O’Malley’s essay on the Waikato War is one of thirteen featured in Beyond the Imperial Frontier, published by Bridget Williams Books, which reflect on early encounters between Māori and Pākehā, giving an insight into the different ways the two ‘fronted’ one another across the nineteenth century.

Beyond the Imperial Frontier: The Contest for Colonial New Zealand will be launched by Bridget Williams Books on 24 September 2014 at Victoria University. Prior to the launch Dr O’Malley will deliver a lecture on ‘The Waikato War: Myth, History and the “Art of Forgetting”’. O’Malley is continuing his research into the Waikato War and this will result in a major new publication with Bridget Williams Books in 2015.

5.30pm, Wednesday 24 September
Vic Books, Victoria University
1 Kelburn Parade, Wellington

JD Stout Lecture:
‘The Waikato War: Myth, History and the “Art of Forgetting”’
4.10pm, Wednesday 24 September
McLaurin Lecture Theatre 103, Victoria University

Publication: 24 September
RRP: $49.99 (print)
RRP: $20.00 (e-book)



Monday, 15 September 2014

J D Stout Lecture 2014: The Waikato War: Myth, History and the 'Art of Forgetting'

The JD Stout Lecture 2014

Vincent O’Malley
JD Stout Fellow 2014

will present

The Waikato War: Myth, History and the ‘Art of Forgetting’

Collective memories, like individual ones, can be selective. We sometimes choose what we remember. And those choices are often instructive. But as scholars have also noted, there is an art to forgetting.

It can be more than simply the absence of memory. This talk surveys how the Waikato War has been remembered, or forgotten, historically and asks what this reveals about New Zealand’s foundational myths and narratives.

Date:               Wednesday 24 September 2014
Time:               4.10pm – 5.30pm
Venue:             McLaurin Lecture Theatre 103 – North end of Cotton Building main corridor just before the Hub
                        Gate 6, Kelburn Parade – Cotton Building main entrance
                         Victoria University of Wellington

Wednesday, 13 August 2014

J D Stout Fellowship 2015

Applications are now open for the John David Stout Fellowship for 2015. Based at the Stout Research Centre for New Zealand Studies at Victoria University of Wellington, the Fellowship provides a great opportunity for authors and scholars to research and write on their chosen topic within an interdisciplinary academic environment.

Here is some more information on the Fellowship from the Stout Research Centre website:

The Fellowship

The Fellowship is funded by the Stout Trust. It has been created to foster research in New Zealand society, history and culture by providing the Fellow with an opportunity to work within an academic environment for the year of tenure. The Fellowship, which was established in 1985, has resulted in a body of influential publications in the field of New Zealand studies. The Fellowship is open to researchers in any area of study relating to New Zealand society, history or culture, but is not intended to fund the writing of a novel, play or other literary work.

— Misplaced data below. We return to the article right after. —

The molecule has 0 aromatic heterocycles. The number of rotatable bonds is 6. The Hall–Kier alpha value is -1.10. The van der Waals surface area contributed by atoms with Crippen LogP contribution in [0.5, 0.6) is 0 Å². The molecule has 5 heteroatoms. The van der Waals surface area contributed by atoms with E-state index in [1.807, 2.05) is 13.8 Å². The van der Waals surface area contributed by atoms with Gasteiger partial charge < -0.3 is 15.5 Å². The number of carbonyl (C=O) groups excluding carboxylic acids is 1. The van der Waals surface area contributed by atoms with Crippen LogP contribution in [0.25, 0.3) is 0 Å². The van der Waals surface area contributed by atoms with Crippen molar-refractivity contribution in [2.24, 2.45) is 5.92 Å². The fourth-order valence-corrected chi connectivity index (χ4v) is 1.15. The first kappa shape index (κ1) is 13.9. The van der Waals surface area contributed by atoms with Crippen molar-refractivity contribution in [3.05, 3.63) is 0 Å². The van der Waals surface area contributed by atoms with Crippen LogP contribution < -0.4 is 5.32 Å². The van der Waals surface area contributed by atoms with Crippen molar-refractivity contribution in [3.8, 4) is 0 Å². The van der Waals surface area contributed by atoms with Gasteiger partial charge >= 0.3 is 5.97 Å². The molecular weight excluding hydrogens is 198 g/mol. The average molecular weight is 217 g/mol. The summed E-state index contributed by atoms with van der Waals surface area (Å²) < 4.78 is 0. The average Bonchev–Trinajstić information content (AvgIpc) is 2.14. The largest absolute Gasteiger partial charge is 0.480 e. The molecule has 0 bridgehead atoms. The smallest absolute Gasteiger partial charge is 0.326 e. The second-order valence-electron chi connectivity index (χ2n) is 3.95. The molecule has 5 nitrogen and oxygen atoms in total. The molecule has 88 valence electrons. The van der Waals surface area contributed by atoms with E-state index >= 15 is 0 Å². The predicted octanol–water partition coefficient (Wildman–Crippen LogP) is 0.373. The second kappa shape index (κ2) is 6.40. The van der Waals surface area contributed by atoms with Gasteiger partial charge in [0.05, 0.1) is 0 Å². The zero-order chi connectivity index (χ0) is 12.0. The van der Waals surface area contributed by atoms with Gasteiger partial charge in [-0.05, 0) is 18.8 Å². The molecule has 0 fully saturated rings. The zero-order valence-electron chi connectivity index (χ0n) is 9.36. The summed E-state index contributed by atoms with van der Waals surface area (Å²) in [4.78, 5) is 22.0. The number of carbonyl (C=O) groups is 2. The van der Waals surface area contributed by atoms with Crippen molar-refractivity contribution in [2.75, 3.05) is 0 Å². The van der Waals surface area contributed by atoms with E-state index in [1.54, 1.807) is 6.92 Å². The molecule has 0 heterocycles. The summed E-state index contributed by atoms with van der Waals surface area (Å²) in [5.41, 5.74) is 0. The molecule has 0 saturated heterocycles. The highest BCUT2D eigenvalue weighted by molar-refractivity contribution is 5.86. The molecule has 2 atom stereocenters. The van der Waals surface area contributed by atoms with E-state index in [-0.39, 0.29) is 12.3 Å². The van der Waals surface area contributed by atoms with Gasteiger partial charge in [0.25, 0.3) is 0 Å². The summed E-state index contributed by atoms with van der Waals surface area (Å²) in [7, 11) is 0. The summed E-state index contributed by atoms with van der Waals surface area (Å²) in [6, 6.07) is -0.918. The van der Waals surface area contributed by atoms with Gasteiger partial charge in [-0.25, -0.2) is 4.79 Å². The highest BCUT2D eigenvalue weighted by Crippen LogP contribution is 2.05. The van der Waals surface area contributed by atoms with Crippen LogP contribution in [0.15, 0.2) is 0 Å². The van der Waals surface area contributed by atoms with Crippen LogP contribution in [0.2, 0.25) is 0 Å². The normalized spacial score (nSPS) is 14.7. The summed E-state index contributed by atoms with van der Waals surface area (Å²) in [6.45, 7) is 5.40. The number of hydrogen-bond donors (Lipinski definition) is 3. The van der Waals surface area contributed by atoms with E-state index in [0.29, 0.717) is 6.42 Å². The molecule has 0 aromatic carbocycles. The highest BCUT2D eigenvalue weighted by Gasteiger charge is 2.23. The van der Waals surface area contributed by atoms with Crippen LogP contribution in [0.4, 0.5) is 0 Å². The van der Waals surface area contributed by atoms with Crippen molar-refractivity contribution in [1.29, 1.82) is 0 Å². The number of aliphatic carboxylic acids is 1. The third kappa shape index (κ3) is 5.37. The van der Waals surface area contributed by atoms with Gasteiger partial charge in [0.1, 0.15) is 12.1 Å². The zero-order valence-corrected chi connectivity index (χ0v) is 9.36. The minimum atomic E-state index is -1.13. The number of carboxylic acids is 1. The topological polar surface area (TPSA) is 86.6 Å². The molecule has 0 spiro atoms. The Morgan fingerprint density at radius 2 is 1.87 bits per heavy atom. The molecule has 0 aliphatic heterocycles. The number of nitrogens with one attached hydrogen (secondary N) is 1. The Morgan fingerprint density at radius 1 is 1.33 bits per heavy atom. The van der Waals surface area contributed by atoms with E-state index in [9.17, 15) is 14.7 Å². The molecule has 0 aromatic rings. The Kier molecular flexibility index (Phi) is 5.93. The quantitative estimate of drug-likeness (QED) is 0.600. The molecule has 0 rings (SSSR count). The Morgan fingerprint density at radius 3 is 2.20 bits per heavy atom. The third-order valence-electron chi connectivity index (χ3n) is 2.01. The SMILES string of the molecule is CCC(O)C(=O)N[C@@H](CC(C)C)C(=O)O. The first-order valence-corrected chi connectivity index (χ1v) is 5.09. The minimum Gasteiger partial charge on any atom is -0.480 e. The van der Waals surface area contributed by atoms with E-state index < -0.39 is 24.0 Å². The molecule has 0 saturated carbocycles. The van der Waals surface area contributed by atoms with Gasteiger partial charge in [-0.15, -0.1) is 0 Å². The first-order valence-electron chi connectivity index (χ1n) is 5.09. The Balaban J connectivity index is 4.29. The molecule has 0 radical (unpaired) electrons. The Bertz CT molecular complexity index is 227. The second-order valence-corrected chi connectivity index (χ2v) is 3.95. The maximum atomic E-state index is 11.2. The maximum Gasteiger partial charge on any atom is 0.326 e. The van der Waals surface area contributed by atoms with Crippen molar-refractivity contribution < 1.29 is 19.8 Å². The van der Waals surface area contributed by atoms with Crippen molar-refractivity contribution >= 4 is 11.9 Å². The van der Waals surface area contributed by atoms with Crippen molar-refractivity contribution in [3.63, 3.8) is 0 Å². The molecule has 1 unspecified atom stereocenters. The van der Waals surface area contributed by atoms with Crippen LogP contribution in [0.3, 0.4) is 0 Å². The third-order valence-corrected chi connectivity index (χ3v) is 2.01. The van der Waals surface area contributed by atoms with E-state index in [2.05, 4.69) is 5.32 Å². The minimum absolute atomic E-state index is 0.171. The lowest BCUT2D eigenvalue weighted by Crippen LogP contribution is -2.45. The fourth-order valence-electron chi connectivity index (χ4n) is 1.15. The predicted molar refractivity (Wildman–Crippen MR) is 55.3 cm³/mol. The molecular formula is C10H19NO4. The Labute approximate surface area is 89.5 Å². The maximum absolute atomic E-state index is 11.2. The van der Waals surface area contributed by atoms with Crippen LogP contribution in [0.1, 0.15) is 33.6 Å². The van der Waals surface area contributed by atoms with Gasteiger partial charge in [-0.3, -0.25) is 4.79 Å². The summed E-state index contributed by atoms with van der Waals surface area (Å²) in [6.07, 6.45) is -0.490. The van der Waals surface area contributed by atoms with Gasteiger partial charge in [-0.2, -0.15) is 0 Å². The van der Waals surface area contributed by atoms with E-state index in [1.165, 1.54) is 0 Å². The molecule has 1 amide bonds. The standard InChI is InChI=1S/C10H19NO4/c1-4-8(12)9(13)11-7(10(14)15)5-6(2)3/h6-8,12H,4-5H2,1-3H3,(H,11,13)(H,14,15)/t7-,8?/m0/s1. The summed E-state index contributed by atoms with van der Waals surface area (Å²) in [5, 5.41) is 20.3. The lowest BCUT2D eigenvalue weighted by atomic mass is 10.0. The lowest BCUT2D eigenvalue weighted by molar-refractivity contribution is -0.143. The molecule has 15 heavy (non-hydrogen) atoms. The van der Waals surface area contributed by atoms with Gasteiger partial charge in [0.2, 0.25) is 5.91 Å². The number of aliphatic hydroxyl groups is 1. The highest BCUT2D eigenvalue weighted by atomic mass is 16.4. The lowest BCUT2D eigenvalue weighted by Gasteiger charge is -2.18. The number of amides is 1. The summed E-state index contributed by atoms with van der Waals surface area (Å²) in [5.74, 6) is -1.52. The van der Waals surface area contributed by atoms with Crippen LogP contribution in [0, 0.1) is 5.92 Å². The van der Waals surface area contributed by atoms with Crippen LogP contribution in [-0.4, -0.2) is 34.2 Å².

Applicants should be scholars of high standing, with an established publication record, who have a particular project they wish to initiate or complete. They must be able to devote themselves to full-time research and writing on their chosen topic. Preference may be given to an applicant who proposes a fresh field of research. The successful applicant will spend a major part of his or her time at the Stout Research Centre so as to be able to take an active part in the life of the Centre. There is no restriction on either the nationality or occupation of applicants. The Fellowship will not be awarded to anyone whose research is concurrently supported by their regular employment, nor for the writing of a PhD.

Tenure and Terms

The tenure of the Fellowship is for 12 months, normally to be taken up on 1 March each year. The application round takes place around August-September each year for the appointment of the following year's JD Stout Fellow.

The Fellow will be attached to the Stout Research Centre at Victoria and will be responsible to the Director. The Stout Research Centre has been established at Victoria University of Wellington to encourage the study of society, history and culture in New Zealand. The Centre holds regular seminars and lectures during the year and the Fellow will be expected to contribute to this programme in a manner appropriate to his or her personal strengths and preferences. It is expected that a publication will result from the tenure of the Fellowship. All aspects of publication (negotiation of contract with publisher, design, etc.) are the responsibility of the Fellow. A room in the Stout Research Centre will be provided for the duration of the Fellowship, with access to computer, library and other facilities.


The salary for the Fellowship will be within the Research Fellow scale depending upon the qualifications and experience of the applicant. An allowance for travel and research may be negotiated. Where the Fellow is travelling from overseas, some recognition may be given to the cost of travel.

How to Apply

Applications for the JD Stout Fellowship are generally invited during August-September of the preceding year. The closing date for submitting applications is 1 October.  Applications can be made through Victoria University's home page under Vacancies.

Applicants should provide personal details and an outline of relevant published writings and work in progress. The proposed programme of work during the tenure of the Fellowship must be included, with an indication of the use likely to be made of the resources available in Wellington such as the Alexander Turnbull Library and Archives New Zealand. In making the appointment, considerable weight will be given to published writings of high quality.

For more information, see also